Im building a HPC machine with multi GPU setup.
Most of the CUDA based calculations will be performed in single precision. Probably also a bit of Deep Learning will be done on the machine. No SLI is required. However a huge amount of standard RAM is required
I have decided on the following:
Asus X99-E Workstation DDR4 Motherboard
This motherboard has a PLX chip to support extra PCI lines
GPU: 4 x 1080 GTX
MSI NVIDIA GeForce GTX 1080 8GB SEAHAWK X Watercooled
CPU: i7 Core i7-6850K
2 x Corsair Vengeance Blue LED 64GB DDR4 3000 Memory Kit 4x 16GB
SSD (for operating system)
Samsung 500GB 960 Evo PCIe Solid State Drive/SSD MZ-V6E500BW
Thermaltake Core X9 Stackable Large Tower Case
EVGA SuperNOVA 1600W Modular Power Supply
I have spend some time to design this config,
could you please provide any comments if some pieces could be replaced or if there are some obvious miss-configurations in this set-up
There are people in these forums that have built ambitious multi-GPU systems similar to yours, so definitely wait for them to chime in. Here are some thoughts of mine you may want to consider:
I assume you are looking for a single-CPU socket workstation configuration. I would suggest a CPU with 40 PCIe lanes, for maximum throughput between the CPU and GPUs.
Since it looks like most of the parallelizable work is to be offloaded to the GPUs, I would suggest going for fast CPU cores (>= 3.4 GHz base clock), rather than a lot of CPU cores, so as not to become limited in the serial portions of your workloads.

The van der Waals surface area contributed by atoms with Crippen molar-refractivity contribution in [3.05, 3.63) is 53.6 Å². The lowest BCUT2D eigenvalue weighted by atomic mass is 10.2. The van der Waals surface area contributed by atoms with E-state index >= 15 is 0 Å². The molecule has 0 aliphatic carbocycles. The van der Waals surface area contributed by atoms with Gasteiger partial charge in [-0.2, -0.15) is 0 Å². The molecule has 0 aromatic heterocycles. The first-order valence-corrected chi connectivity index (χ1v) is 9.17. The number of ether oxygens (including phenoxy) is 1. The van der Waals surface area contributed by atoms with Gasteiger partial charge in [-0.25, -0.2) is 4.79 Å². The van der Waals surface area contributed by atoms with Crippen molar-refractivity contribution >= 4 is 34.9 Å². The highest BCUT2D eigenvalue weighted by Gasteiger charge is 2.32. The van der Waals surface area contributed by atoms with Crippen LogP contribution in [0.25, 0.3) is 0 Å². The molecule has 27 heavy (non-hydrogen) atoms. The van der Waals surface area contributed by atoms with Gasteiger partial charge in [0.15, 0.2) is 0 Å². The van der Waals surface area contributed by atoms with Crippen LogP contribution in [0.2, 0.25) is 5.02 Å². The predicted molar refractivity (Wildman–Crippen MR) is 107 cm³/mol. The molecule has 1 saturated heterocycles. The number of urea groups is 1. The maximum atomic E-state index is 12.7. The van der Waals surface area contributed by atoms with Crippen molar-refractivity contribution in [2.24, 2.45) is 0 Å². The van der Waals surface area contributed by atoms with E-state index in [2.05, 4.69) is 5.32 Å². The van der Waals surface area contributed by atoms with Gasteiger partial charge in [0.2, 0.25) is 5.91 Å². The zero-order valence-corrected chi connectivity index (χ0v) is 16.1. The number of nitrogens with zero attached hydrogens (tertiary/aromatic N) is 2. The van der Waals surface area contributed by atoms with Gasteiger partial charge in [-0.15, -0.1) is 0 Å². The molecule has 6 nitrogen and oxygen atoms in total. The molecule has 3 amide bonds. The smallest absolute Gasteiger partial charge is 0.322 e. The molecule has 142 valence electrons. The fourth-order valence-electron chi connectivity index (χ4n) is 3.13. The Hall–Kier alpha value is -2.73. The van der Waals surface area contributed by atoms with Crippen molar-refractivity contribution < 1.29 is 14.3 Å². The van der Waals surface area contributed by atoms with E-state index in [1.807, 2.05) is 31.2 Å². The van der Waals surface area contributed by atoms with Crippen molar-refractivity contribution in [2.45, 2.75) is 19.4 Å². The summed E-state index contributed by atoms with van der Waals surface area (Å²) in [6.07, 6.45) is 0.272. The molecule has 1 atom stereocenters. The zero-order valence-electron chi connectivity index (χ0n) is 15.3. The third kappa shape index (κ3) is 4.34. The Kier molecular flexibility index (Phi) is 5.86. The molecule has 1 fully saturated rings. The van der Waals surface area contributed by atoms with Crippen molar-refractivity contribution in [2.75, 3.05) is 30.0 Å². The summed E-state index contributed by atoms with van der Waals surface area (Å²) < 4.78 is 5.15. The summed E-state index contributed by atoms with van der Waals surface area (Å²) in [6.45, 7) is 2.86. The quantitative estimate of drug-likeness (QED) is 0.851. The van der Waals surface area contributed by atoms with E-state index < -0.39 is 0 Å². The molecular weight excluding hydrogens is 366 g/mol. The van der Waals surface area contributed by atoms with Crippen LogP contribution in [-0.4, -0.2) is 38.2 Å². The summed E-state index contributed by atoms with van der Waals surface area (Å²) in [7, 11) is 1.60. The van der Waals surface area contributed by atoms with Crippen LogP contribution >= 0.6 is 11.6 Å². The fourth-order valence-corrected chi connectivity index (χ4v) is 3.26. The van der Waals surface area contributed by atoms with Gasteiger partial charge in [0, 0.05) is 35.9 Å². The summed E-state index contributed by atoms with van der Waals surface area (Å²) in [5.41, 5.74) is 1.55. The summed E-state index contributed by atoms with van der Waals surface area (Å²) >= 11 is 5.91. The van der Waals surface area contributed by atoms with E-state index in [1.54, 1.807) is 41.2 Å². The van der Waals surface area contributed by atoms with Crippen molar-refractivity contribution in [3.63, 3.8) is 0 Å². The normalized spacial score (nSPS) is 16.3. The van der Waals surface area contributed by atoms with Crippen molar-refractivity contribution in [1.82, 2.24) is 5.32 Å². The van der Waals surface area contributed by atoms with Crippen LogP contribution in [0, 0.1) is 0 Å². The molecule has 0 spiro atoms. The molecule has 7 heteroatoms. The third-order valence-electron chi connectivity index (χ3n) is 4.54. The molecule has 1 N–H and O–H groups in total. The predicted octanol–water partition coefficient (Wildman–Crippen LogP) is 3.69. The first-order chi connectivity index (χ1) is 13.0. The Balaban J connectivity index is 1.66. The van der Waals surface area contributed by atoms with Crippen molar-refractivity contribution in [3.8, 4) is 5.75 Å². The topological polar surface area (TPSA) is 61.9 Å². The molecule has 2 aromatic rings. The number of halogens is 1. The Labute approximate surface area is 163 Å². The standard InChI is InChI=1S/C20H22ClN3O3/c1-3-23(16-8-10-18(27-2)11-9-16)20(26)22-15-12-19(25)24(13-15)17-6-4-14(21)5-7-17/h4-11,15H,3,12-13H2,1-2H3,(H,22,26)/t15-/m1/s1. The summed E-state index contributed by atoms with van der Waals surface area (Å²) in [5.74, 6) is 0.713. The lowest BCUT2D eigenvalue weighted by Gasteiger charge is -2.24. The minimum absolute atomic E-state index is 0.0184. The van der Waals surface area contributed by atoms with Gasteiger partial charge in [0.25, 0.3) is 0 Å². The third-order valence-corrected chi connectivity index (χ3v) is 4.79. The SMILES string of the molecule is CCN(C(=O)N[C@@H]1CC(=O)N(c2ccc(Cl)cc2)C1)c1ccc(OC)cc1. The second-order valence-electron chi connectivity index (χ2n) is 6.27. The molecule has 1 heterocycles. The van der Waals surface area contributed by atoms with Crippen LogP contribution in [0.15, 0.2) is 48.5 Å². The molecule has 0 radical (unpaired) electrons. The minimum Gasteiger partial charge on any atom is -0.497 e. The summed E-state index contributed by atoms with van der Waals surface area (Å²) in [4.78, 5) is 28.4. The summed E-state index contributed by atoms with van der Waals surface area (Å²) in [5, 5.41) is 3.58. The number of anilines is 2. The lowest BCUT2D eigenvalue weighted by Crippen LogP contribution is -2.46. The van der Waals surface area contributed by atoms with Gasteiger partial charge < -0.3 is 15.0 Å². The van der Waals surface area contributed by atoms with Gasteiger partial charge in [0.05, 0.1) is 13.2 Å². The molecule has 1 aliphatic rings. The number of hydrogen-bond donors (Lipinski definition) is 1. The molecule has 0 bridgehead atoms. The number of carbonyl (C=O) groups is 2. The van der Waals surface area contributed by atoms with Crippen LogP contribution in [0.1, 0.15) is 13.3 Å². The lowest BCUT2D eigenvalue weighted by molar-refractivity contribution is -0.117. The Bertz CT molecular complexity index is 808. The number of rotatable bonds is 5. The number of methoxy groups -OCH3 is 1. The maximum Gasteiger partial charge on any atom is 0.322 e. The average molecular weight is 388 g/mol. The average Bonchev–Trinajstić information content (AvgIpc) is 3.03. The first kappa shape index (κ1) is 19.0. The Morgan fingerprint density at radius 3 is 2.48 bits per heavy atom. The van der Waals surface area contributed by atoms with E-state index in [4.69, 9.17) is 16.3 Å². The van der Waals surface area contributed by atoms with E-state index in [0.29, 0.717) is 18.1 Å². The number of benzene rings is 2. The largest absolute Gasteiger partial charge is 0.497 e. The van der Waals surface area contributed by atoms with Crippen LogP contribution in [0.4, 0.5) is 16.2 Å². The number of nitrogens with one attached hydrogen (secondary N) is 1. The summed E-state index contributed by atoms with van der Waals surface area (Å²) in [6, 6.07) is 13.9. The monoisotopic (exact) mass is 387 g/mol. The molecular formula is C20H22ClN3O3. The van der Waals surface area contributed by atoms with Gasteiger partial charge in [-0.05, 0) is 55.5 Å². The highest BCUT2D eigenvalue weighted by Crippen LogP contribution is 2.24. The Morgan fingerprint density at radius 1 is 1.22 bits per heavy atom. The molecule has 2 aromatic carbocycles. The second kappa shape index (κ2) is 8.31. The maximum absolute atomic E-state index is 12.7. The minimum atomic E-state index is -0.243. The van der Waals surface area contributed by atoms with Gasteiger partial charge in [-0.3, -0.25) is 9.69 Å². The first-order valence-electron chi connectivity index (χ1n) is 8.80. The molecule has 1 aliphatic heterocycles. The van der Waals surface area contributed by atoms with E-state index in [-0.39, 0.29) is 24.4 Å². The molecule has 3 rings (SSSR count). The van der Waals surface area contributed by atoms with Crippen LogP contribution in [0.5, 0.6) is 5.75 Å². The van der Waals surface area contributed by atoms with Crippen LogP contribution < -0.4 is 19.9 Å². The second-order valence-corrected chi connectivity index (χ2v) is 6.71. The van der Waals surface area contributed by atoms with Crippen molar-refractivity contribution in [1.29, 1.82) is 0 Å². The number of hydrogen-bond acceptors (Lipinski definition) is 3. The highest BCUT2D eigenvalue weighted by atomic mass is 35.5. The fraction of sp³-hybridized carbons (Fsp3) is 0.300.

High throughput system memory is always a good idea for an HPC box; since you also want quite large system memory I would suggest a CPU with ECC support so the integrity of all that storage is ensured.
The previously items taken together lead to e.g. Xeon E5-1650 v4 (~ US$ 630; 6 cores; with four-channel DDR4-2400 up to 76.8 GB/sec theoretical bandwidth).
For PSUs, I would suggest 80PLUS Platinum rated at this time, they aren’t hugely more expensive than the Gold-rated ones (+ $50 at most) and you will save on electricity over time. If you prefer the EVGA brand, you may want to look at their SuperNOVA P2 1600W. The sum of the nominal wattage of all system components should be 50%-60% of the nominal wattage of the PSU for optimal efficiency and robustness. The summed wattage of your components will be around 1000W it seems, so use of a 1600W PSU looks about right.
It seems that the Core i7-6850K CPU you listed above is basically the consumer part equivalent to the Xeon E5-1650 v4 I suggested. So if you decide to stick with consumer-grade components rather than using workstation-class components, that seems like a good choice.
Best I can tell from internet research the performance gain from “overclocked” memory is minimal, e.g. a four-channel configuration at 58 GB/sec measured memory bandwidth at DDR4-2400 vs 63 GB/sec measured memory bandwidth at DDR4-3200. The raw performance difference would dilute to noise level in terms of application-level performance. So simply going with DDR4-2400 may save you some money.